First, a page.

A rear view of a Vauxhall Vectra estate ambulance belonging to Ambulance Direct (Yorkshire). Note the non-standard livery and one red lightbar. The additional red light bar is a stroboscopic warning system for use on race tracks where red is the recognised danger signal, the lens can however can be converted to blue for other deployments.
R570 FWU This is a V8 LDV 400 Convoy ambulance rescue unit from the British Racing and Sports Car Club. It is refreshing to see a non-state ambulance decked out in interesting markings, and no battenburgs in sight! It carries both medical and extraction equipment set by the Motor Sport Association.
The front view, showing the light arrangement, livery and some of the crew! They are unpaid volunteers who undertake regular assessments and training carried out by fire service and paramedic instructors.
Y91 LAN This is a Saab 95 estate. Its powerful turbo-charged engine makes it ideal for the Medical Rescue Team based at Oulton Park motor racing circuit. This car is fully road legal and had been driven to the event by the team.
Here is another view of the modified 95 estate provided by the rescue team (showing one of the paramedics). It has 270 bhp provided by an upgraded ecu chip. Upgraded brakes and suspension and touring car tyres keep it on the track, most of the time! The car was donated to Octagon Motorsport at Oulton Park by SAAB UK. The vehicle is due to be replaced with a newer 93 estate in 2003. The circuit also runs a Toyota donated in 1995. The purpose of the cars at OP is to get a definitive medical response to any incident within 1 min! The equipment range is vast, covering everything you would expect from an A+E based hospital response unit, even a portable anesthetic unit.
H425 WWX is a 1990 Landrover Defender being used by ‘Pennine Rescue’, a company that specialises in providing rescue ambulance cover for motorsport events.
The rear view. This vehicle has been donated by Transco and is ideally suited to crossing boggy fields or hills to get to where it is needed.
T727 TWX Another of Pennine Rescue’s vehicles is this green Mercedes-Benz Sprinter 312D rescue ambulance. This smart van has two light bars and repeater blue lights on the grille as well as an eye-catching battenburg livery.
The rear view. The company emphasises the ‘rescue’ side of their service rather than the ‘ambulance’ side. ‘Rescue’ is written on every side of the vehicle, between the blue lights on the roof bar and on the personnel’s clothing. The vehicles carry amongst other items fire fighting equipment and heavy cutting equipment, including the jaws of life, spreaders and saws.
R490 OCH This yellow Ford Transit is the primary turnout vehicle for the Mine Rescue Service in Selby. It is fitted with a roof mounted blue light bar and yellow stripes up the sides and across the front.
This is the view inside the back of the Transit. Ropes, breathing apparatus and first aid equipment are carried amongst other tools.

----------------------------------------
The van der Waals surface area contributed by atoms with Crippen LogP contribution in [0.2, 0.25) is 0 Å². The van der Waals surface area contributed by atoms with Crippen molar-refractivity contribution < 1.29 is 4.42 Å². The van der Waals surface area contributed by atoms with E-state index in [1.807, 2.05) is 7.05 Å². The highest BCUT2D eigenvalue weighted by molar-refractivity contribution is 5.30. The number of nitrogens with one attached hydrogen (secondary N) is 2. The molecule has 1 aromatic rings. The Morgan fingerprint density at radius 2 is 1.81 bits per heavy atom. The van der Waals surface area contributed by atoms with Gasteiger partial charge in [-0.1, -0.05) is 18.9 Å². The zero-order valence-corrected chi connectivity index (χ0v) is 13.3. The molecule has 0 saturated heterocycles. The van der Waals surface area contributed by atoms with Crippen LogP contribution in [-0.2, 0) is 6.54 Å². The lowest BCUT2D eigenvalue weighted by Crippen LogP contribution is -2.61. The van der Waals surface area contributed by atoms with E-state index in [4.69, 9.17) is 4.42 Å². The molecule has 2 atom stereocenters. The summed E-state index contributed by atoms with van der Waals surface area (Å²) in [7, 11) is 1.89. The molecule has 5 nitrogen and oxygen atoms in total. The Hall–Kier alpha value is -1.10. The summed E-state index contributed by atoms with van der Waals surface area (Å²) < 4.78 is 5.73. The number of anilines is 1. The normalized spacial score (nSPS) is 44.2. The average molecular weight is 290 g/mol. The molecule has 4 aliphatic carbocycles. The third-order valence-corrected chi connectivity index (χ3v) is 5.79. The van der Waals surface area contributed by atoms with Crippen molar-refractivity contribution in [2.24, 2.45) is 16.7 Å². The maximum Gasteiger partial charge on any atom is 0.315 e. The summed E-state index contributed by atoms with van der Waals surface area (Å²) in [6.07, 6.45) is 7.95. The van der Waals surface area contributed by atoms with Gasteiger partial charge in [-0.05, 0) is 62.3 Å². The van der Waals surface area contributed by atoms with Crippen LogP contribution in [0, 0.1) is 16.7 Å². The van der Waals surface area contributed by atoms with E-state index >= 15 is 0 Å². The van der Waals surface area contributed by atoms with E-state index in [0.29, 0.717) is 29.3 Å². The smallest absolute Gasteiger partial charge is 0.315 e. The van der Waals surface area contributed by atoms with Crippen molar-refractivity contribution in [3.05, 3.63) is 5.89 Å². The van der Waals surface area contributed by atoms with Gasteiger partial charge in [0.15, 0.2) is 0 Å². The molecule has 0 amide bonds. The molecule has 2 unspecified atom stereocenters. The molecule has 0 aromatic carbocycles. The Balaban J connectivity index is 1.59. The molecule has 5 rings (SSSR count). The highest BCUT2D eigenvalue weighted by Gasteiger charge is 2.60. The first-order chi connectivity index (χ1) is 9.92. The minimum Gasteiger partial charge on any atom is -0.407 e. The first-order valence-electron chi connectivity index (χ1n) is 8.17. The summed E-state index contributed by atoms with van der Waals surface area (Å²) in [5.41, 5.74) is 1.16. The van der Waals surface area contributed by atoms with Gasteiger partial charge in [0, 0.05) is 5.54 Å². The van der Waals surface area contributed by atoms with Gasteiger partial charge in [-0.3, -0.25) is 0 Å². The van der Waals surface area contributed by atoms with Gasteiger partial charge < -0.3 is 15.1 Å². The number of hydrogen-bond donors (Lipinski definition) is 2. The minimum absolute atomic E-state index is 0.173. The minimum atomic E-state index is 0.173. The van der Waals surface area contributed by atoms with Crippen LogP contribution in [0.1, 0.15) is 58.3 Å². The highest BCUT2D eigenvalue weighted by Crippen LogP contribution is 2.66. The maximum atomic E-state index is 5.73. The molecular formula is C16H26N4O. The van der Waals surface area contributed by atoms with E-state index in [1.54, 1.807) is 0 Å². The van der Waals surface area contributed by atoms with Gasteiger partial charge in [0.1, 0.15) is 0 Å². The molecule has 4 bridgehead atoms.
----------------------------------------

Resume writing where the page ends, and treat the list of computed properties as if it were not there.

T926 JHE This Ford Galaxy is used for emergency personnel transportation. It is used when an incident demands additional trained personnel, but not additional rescue equipment. It is not unusual for this vehicle to travel hundreds of miles to assist other mine rescuers. The comfort level and speed far exceeds that of the Ford Transit.
The rear view of the Ford Galaxy. This £24,000 MPV is the V6 ghia model with the 2.8 litre petrol engine producing 174 break horsepower. The light bar is mounted on the roof rails to aid removal when selling the vehicle later. A 51-plate darker blue 2.3 litre Galaxy has also been purchased. It is undecided if this vehicle will be liveried-up or not (not pictured).
M326 XWF Another Ford Transit based at the Selby station. This is the Hi-Cube version (high roof line) because it is a personnel carrier. It has two sets of blue lights on the roof. It is quite unusual for an emergency vehicle of this height not to have additional blue repeater lights mounted next to the headlamps. The blue roof lights may not be seen when motorists look in their mirrors.
SN05 AHK This IRC rescue ambulance is based at Grangemouth, Scotland. It is an Iveco Daily with red and blue checker markings. It can accommodate up to eight people and carries medical equipment.
The rear view. Notice the blue light repeaters at the tops of the doors as the main light bar is at the front of the roof. As a sideline, this vehicle provides medical cover at Land Rover’s test course at Perth.
FJ05 EPP This Iveco Daily is operated by the Derbyshire Cave Rescue Organisation. The organisation provides underground rescue support to police forces in Bedfordshire, Cambridgeshire, Cheshire, Derbyshire, Greater Manchester, Leicestershire, Lincolnshire, Norfolk, Northamptonshire, Nottinghamshire, South Yorkshire, Staffordshire and Warwickshire.
The rear view of the vehicle showing the equipment storage area. The vehicle is based at DCRO’s main base to the rear of Buxton Fire Station.
S263 LUB, W807 FEC and L402 LNW Left to right are CRO3, CRO2 and CRO1. These three Land Rovers show the line-up of blue-light response vehicles at the CRO’s Clapham base in January 2006. The organisation assists with cave rescues, mountain rescues, search and rescues and other similar tasks. They are called out by the police or ambulance service.
A closer look at the front of the Land Rover CRO2. Large bold wording is used on the front grille, roofrack and sides to show the use of the vehicle. A full blue light bar and alternately flashing headlights indicate when the vehicle is being used to respond to an emergency. These are complemented by a blue rotating beacon on the rear.
The rear view. The red ramps on the roofrack are for placing under the wheels on difficult terrain. However, the Land Rover can already cope very well with almost any obstacle to get equipment and people to a remote location.